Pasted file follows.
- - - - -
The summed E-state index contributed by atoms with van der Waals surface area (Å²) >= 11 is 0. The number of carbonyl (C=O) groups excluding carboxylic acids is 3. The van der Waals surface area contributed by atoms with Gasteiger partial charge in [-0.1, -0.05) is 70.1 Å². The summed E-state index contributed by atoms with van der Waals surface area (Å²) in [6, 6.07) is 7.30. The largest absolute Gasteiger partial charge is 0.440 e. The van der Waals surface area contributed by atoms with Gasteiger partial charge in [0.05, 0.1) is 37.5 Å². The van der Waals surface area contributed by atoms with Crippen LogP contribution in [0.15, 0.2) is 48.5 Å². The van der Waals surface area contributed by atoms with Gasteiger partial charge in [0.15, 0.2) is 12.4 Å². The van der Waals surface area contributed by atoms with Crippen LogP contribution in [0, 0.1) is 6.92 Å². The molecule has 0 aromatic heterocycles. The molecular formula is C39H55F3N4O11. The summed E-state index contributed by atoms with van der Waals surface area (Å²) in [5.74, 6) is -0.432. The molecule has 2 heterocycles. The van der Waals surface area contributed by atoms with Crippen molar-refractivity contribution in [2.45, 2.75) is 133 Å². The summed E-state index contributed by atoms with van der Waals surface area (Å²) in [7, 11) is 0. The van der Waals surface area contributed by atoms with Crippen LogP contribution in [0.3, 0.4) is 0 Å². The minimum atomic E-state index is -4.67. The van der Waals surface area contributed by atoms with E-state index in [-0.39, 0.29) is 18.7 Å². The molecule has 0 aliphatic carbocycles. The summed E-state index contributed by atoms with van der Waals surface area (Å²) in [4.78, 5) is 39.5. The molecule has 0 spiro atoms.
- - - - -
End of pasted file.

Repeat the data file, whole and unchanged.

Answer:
The summed E-state index contributed by atoms with van der Waals surface area (Å²) >= 11 is 0. The number of carbonyl (C=O) groups excluding carboxylic acids is 3. The van der Waals surface area contributed by atoms with Gasteiger partial charge in [-0.1, -0.05) is 70.1 Å². The summed E-state index contributed by atoms with van der Waals surface area (Å²) in [6, 6.07) is 7.30. The largest absolute Gasteiger partial charge is 0.440 e. The van der Waals surface area contributed by atoms with Gasteiger partial charge in [0.05, 0.1) is 37.5 Å². The van der Waals surface area contributed by atoms with Crippen LogP contribution in [0.15, 0.2) is 48.5 Å². The van der Waals surface area contributed by atoms with Gasteiger partial charge in [0.15, 0.2) is 12.4 Å². The van der Waals surface area contributed by atoms with Crippen LogP contribution in [0, 0.1) is 6.92 Å². The molecule has 0 aromatic heterocycles. The molecular formula is C39H55F3N4O11. The summed E-state index contributed by atoms with van der Waals surface area (Å²) in [5.74, 6) is -0.432. The molecule has 2 heterocycles. The van der Waals surface area contributed by atoms with Crippen molar-refractivity contribution in [2.45, 2.75) is 133 Å². The summed E-state index contributed by atoms with van der Waals surface area (Å²) in [7, 11) is 0. The van der Waals surface area contributed by atoms with Crippen LogP contribution in [0.3, 0.4) is 0 Å². The minimum atomic E-state index is -4.67. The van der Waals surface area contributed by atoms with E-state index in [-0.39, 0.29) is 18.7 Å². The molecule has 0 aliphatic carbocycles. The summed E-state index contributed by atoms with van der Waals surface area (Å²) in [4.78, 5) is 39.5. The molecule has 0 spiro atoms.